When English Catholics were considered as dangerous as jihadis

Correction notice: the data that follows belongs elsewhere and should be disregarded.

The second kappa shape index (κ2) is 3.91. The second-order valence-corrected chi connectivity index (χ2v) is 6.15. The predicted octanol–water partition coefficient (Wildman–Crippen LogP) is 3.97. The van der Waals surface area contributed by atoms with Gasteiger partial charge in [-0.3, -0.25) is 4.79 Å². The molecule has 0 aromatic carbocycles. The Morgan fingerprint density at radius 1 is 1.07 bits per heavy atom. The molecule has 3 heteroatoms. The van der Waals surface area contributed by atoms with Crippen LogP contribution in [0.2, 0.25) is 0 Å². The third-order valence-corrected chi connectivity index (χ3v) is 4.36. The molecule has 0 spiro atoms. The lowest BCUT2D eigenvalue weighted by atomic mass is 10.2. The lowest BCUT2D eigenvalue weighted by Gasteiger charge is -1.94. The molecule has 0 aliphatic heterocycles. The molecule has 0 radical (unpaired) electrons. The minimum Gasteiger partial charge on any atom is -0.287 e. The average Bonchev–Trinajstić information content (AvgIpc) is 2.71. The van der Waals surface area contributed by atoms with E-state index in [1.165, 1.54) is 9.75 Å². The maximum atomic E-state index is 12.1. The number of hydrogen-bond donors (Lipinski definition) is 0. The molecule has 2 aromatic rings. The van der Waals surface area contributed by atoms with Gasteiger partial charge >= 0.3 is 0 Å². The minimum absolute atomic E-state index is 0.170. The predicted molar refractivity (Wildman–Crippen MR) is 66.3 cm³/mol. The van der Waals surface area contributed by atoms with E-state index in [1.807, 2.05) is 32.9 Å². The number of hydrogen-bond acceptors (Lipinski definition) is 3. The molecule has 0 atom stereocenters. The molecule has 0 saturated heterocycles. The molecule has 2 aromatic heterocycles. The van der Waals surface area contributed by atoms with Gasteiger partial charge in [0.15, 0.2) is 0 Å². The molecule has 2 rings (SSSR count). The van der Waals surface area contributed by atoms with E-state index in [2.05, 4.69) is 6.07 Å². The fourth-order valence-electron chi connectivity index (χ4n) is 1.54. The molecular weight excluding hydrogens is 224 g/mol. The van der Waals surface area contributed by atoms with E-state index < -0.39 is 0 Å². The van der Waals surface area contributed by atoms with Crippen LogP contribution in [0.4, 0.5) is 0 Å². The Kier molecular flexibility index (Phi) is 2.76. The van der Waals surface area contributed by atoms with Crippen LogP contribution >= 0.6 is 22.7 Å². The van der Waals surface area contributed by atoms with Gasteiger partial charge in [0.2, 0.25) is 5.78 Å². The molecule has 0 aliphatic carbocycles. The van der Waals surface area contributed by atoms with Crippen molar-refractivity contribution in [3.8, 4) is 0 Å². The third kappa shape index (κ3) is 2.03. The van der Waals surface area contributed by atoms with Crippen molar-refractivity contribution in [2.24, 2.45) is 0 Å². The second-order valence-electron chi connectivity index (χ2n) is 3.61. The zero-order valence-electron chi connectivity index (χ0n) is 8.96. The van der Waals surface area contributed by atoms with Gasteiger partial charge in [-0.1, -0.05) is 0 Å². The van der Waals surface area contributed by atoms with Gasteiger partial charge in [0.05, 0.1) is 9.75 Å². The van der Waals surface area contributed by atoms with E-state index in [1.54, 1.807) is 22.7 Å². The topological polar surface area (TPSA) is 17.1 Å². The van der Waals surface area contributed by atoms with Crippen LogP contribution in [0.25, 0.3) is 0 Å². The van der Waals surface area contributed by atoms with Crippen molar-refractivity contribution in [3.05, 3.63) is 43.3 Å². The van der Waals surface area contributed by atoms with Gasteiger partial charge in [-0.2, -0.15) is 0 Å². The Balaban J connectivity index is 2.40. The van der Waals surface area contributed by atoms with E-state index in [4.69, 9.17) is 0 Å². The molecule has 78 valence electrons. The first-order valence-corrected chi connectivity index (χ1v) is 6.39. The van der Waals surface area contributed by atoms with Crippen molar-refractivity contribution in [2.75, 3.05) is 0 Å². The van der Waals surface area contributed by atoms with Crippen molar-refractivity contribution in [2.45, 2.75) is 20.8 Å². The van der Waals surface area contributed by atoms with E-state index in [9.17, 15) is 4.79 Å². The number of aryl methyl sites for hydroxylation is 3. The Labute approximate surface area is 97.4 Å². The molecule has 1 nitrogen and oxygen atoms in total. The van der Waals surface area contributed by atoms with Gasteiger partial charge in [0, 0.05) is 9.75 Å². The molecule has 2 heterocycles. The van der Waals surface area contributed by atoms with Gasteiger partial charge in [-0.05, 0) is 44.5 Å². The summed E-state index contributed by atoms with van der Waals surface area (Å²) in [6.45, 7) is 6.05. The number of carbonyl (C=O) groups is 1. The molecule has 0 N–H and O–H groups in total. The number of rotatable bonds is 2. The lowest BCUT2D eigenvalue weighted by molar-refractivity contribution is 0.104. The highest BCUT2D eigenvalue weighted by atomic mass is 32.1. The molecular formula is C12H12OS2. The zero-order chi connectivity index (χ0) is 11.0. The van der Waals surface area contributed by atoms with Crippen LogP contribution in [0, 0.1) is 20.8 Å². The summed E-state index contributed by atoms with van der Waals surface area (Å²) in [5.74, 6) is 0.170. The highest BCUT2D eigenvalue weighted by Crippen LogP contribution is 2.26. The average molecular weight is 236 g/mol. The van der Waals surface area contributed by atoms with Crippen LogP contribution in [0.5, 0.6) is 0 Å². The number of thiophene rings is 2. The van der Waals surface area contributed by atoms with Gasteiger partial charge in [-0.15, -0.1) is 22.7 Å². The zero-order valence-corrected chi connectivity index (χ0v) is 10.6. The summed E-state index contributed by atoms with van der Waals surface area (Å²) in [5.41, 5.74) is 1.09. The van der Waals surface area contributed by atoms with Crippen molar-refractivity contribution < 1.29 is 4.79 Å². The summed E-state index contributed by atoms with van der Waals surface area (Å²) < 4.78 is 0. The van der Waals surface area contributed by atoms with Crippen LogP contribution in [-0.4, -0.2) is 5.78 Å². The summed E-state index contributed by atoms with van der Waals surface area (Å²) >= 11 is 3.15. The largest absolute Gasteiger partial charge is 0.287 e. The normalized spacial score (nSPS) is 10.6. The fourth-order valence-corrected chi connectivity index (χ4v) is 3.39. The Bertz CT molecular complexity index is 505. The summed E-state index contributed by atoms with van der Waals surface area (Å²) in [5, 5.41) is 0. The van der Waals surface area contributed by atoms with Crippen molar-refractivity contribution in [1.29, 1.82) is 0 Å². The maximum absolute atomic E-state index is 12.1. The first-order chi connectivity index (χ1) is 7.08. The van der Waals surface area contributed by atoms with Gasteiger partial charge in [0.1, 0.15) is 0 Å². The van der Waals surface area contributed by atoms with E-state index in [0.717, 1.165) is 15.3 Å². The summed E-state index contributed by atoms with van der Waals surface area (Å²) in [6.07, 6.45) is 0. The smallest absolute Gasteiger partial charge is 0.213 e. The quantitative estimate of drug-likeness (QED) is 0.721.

Martyrdom, these days, does not get a good press. Fifty years ago English Catholics could take a ghoulish pride in the suffering of their 16th-century Tyburn heroes, but in a western world that has learned to be wary of extremist talk of ‘holy war’ or the intoxicating visions of the martyr’s crown that fuelled the prayers of England’s young exile priests — ‘the supreme privilege, of which only divine grace could make them worthy’, as Evelyn Waugh put it — somehow makes for less comfortable reading.

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